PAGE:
Pierre Azalbert, Benton Ching, Karlijn Sibbel


Re:flex is the result of experiment-driven, multidisciplinary research around materials that can respond to physical stimuli. It draws inspiration from natural organisms which can adapt to changes in their environment by adjusting themselves naturally to new circumstances. By contrast, man-made designs, buildings, and materials are often static and hence incapable of adapting to rapidly changing conditions.
Re:flex is a novel material which can move and transform in response to heat. It can be deformed into a temporary shape when heated, and frozen in place through cooling down. When heated again, Re:flex remembers and returns again to its original shape. This can be easily done with warm water or hot air using common household appliances.
As a cross-disciplinary team, we explore the field that lies in-between scientific research and everyday applications of transformative matter. Through material research and design-led experimentation, we craft objects that can twist, bend, twirl and remember. Using Re:flex we develop designs for reusability, adaptability, and body-fitting, the creation of motion, and many other capabilities.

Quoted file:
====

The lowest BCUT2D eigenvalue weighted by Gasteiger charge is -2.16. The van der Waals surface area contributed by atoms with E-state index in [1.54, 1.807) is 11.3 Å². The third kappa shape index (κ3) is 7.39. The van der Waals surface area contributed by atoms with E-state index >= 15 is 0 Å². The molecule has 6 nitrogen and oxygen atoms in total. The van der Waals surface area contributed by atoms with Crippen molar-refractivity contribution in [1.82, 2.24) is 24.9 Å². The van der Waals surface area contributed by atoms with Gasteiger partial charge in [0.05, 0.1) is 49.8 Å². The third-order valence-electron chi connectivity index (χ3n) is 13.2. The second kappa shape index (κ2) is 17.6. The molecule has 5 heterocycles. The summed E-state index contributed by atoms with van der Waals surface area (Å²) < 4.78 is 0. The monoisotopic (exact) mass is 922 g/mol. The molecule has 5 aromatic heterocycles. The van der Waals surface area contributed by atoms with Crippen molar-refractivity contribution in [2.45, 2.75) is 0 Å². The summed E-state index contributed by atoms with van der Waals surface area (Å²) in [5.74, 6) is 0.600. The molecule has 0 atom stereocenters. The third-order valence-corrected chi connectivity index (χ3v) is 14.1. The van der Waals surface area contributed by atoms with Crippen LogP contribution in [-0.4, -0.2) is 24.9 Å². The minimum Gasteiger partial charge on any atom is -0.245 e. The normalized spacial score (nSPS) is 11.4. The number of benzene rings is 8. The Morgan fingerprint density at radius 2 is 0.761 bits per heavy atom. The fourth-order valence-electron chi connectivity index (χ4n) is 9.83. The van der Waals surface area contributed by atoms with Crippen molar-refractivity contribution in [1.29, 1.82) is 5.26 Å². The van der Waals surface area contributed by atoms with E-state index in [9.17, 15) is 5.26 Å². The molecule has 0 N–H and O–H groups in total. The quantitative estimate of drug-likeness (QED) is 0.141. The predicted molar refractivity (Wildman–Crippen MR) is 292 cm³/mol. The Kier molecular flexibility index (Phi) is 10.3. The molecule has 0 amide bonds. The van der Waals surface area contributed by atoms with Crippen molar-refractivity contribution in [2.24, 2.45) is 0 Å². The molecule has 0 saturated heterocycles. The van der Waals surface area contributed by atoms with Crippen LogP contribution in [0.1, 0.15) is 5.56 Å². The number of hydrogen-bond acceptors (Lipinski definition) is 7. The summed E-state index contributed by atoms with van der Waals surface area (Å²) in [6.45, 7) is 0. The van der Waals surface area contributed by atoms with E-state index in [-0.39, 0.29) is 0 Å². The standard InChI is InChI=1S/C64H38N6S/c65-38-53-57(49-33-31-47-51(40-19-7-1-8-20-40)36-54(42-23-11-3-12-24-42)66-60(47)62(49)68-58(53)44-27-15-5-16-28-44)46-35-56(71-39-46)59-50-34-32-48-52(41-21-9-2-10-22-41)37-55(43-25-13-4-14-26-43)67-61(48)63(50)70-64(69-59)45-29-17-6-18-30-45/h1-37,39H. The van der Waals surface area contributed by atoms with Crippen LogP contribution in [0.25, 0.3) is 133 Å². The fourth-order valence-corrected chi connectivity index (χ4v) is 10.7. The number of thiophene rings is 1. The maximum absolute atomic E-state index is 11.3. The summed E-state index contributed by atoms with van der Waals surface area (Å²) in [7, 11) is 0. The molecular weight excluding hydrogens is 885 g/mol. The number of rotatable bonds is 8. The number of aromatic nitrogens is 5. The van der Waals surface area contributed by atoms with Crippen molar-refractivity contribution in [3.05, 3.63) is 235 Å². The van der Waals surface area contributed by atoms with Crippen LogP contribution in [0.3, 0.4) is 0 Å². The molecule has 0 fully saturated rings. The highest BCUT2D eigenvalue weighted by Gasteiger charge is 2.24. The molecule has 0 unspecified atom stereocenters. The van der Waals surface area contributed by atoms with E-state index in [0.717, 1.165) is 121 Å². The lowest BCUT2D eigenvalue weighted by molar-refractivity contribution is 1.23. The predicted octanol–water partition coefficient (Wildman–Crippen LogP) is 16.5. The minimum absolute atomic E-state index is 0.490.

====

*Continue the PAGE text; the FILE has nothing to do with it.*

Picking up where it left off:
Special thanks to James Fraser who was instrumental in the initial development of Re:flex.
Thanks to Imperial College London and the Royal College of Art and thanks to the Dutch Design Foundation and Material Driven for their ongoing support and help in promoting our project.

Pierre Azalbert, Benton Ching, Karlijn Sibbel (Multinational) form a multidisciplinary team with a passion for bridging the gap between scientific research and everyday life. They met while taking part in the Innovation Design Engineering masters at the Royal College of Art and Imperial College London. At the heart of their practice is an ethos of accessibility—translating the arcane into the understandable. Their work encompasses the fields of new material development, technological reinterpretation, and immersive experience.